Soon: Chapters 24-25: Paul’s Recruit

Soon is back!

When we last left our “hero,” he was busy congratulating himself on being such a good Christian that he was unable to cheat on his wife. 

Sure, that’s a bit odd, for two very different reasons:

1.  Paul is separated from his wife

2.  Paul has just spent months, plus the past several hours in particular, lusting after Angela, and has just allowed her to kiss him (albeit on the cheek)

And this is capped off by this delightful fact:

1* Separated or not, Paul has not told Angela about Jae

Nothwithstanding all this, Paul has asked Angela to help him “nail” Morty Bag-of-Donuts (groan), and Angela has accepted with all the enthusiasm of a 14-year-old girl going to see Breaking Dawn for the fourth time.

Paul handed Angela a set of button covers to slip over the ones on her blouse.  “Make sure this one goes over the second-to-top one,” he said.  “It looks like all the others–”


“Yeah, but can you imagine?  A set like this costs a fortune.  That one is a transmitter connected to the frequency of the receivers in my molars.”

It’s really hard for me NOT to imagine Angela looking like this:

Button covers are PURTYFUL
 (Picture from Anime History)
I also want to know when God put it on Paul’s heart to pack button covers for a woman’s blouse when he went to Las Vegas, since he had no idea Angela would be there.
So Angela goes out onto the streets of Las Vegas and valiantly…does what she does every day, and try to convince Lucy to leave her possibly-legitimate employment.
(Since it’s been awhile, I will just reiterate here how stupid this attitude towards prostitution is.  Prostitution is legal in Atheistopia, but all that has done is change the word “pimp” to “employer.”  Jenkins never considers for a moment the changes that would take place in the lives of prostitutes if the job was legal.  And it’s not like he doesn’t have places to look for guidance, either.)
But no, poor Lucy is the stereotypical abused prostitute in a world of legal prostitution.  The first day, Angela gets nowhere fast, and Paul makes the following inane assessment:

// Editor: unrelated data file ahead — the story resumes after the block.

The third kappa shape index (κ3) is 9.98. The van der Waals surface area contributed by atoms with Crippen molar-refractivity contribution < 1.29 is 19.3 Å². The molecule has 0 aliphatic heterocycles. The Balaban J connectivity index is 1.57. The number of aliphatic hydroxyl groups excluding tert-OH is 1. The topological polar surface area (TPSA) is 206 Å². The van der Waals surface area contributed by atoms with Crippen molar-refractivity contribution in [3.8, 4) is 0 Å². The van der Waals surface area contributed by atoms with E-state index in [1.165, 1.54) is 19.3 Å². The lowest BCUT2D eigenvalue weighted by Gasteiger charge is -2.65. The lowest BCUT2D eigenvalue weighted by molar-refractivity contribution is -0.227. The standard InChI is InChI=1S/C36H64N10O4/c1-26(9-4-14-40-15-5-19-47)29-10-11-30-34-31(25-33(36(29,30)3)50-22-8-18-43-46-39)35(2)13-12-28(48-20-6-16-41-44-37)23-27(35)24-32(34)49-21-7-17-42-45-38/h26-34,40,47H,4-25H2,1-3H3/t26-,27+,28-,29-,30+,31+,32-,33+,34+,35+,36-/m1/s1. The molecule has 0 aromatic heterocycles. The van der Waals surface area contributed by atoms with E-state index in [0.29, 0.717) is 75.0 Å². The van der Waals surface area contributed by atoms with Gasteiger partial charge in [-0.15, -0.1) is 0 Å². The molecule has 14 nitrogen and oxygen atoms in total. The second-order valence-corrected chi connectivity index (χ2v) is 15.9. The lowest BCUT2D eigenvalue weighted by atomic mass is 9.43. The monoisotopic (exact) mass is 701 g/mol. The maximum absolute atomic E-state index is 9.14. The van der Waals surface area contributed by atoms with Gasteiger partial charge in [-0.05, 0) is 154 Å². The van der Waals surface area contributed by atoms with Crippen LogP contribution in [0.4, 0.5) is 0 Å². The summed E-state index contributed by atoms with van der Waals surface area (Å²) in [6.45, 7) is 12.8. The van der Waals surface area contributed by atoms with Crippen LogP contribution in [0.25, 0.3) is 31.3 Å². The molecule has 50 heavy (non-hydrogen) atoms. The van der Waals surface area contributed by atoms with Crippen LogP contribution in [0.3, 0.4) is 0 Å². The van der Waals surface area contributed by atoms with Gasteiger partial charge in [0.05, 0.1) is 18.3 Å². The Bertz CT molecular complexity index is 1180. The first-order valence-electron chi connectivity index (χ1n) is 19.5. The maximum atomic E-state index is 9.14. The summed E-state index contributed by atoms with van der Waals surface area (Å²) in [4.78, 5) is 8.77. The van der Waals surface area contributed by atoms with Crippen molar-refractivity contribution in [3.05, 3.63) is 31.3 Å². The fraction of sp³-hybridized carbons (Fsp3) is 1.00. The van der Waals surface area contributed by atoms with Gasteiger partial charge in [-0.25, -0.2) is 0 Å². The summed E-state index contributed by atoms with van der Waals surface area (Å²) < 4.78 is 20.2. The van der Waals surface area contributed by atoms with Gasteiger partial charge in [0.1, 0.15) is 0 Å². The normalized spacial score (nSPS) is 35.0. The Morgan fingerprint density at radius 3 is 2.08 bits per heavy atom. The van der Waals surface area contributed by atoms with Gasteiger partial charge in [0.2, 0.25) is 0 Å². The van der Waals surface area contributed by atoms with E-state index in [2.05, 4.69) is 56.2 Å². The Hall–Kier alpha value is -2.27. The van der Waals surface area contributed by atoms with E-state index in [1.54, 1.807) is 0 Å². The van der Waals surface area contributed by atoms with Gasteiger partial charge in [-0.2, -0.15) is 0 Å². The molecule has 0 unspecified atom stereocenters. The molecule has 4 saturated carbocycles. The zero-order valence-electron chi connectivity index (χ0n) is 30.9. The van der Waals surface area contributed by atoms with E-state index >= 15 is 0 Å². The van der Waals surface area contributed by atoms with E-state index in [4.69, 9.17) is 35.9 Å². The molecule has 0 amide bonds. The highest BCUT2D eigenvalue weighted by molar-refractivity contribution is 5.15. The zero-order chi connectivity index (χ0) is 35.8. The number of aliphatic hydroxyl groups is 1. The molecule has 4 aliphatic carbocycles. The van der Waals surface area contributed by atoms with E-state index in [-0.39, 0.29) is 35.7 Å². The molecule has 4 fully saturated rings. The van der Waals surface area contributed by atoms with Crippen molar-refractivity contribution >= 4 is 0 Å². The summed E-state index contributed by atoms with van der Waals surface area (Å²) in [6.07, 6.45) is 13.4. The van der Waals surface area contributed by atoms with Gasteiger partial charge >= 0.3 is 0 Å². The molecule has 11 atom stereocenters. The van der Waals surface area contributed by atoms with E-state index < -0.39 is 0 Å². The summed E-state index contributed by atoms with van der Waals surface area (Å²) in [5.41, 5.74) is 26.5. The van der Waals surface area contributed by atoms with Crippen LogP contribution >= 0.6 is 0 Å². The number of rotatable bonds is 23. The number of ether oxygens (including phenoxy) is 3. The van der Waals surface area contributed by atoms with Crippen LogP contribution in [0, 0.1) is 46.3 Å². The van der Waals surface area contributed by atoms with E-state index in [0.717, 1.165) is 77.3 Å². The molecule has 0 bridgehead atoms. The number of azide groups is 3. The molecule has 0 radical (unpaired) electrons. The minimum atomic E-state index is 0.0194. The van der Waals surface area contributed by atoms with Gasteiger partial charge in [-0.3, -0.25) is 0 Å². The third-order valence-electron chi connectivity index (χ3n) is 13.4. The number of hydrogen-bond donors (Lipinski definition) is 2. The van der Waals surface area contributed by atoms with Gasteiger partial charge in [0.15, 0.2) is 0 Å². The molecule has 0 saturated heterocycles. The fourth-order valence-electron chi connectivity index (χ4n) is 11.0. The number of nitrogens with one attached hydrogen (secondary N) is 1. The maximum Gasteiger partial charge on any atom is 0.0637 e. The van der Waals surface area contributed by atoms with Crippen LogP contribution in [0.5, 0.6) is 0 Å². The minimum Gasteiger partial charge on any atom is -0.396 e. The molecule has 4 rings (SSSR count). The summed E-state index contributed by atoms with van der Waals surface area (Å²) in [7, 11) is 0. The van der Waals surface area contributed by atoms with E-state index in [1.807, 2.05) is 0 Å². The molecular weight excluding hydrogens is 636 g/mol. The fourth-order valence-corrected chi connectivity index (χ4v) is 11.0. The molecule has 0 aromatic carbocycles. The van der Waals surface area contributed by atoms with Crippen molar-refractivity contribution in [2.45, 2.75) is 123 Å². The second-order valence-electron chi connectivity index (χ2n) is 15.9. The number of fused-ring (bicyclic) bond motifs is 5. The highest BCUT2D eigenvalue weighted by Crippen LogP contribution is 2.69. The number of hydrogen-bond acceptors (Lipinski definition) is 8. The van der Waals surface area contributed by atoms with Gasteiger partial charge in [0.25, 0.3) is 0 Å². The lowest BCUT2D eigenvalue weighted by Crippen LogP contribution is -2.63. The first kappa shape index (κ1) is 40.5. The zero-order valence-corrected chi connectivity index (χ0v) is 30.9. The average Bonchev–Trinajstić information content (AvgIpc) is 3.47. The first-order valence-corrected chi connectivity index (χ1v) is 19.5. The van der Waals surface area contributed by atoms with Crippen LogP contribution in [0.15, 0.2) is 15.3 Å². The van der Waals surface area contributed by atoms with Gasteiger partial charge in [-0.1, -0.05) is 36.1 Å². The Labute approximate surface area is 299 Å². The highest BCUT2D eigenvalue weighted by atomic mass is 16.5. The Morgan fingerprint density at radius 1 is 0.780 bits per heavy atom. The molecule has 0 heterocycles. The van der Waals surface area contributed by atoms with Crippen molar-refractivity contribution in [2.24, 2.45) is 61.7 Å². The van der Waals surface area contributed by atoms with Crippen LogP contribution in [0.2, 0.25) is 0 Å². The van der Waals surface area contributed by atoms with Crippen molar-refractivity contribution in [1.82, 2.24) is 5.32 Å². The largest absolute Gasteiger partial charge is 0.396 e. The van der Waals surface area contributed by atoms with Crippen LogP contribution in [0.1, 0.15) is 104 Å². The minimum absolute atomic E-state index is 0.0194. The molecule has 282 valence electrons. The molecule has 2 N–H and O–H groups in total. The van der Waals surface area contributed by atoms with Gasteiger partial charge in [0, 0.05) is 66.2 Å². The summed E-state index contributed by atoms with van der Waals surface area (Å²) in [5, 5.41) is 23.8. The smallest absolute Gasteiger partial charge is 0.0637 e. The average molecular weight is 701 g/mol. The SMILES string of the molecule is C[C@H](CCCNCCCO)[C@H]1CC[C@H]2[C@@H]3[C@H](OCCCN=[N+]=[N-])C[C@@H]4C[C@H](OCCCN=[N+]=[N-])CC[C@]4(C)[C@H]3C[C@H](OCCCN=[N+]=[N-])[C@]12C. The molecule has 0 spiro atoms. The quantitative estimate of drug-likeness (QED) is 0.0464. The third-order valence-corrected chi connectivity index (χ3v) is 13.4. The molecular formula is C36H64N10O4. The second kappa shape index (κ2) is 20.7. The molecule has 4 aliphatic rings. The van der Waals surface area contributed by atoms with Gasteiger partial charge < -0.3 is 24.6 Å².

“Experience tells me she’s going to pass,” Paul said.
What experience would that be, Paul?  Your years of experience in trying to convince prostitutes to leave their legitimate employers.
Nah, guess it’s just his Manly Man Knowledge.
The second day, Lucy has a black eye because she was out of Morty’s sight (from his penthouse window) for too long.  Now, if my employer punched me in the eye, there would be certain consequences.  Too bad Lucy isn’t in a legal line of work where she could be assured that…
(And yes, I know that Morty may not be a legit employer.  But based on Angela’s efforts to tempt all prostitutes away from their careers, the clear implication is that this is a risk that all prostitutes face on a regular basis.  See here, when Angela alludes to prostitutes being in danger from their employers.)
Anyway, as Lucy and Angela are talking and Paul is listening in and doing nothing like the useless sap he is, Morty himself pulls up in a car and HOLDS A GUN ON ANGELA AND KIDNAPS HER OMG.
And on that INCREDIBLE CLIFFHANGER, we will wait until next time, when Paul plays James Bond.  Badly. 

Posted on January 3, 2012, in Books, Soon. Bookmark the permalink. 27 Comments.

  1. Paul just took the covers off the women’s clothes he’d already packed. (Whatever you do, do it shamefully and with guilt!)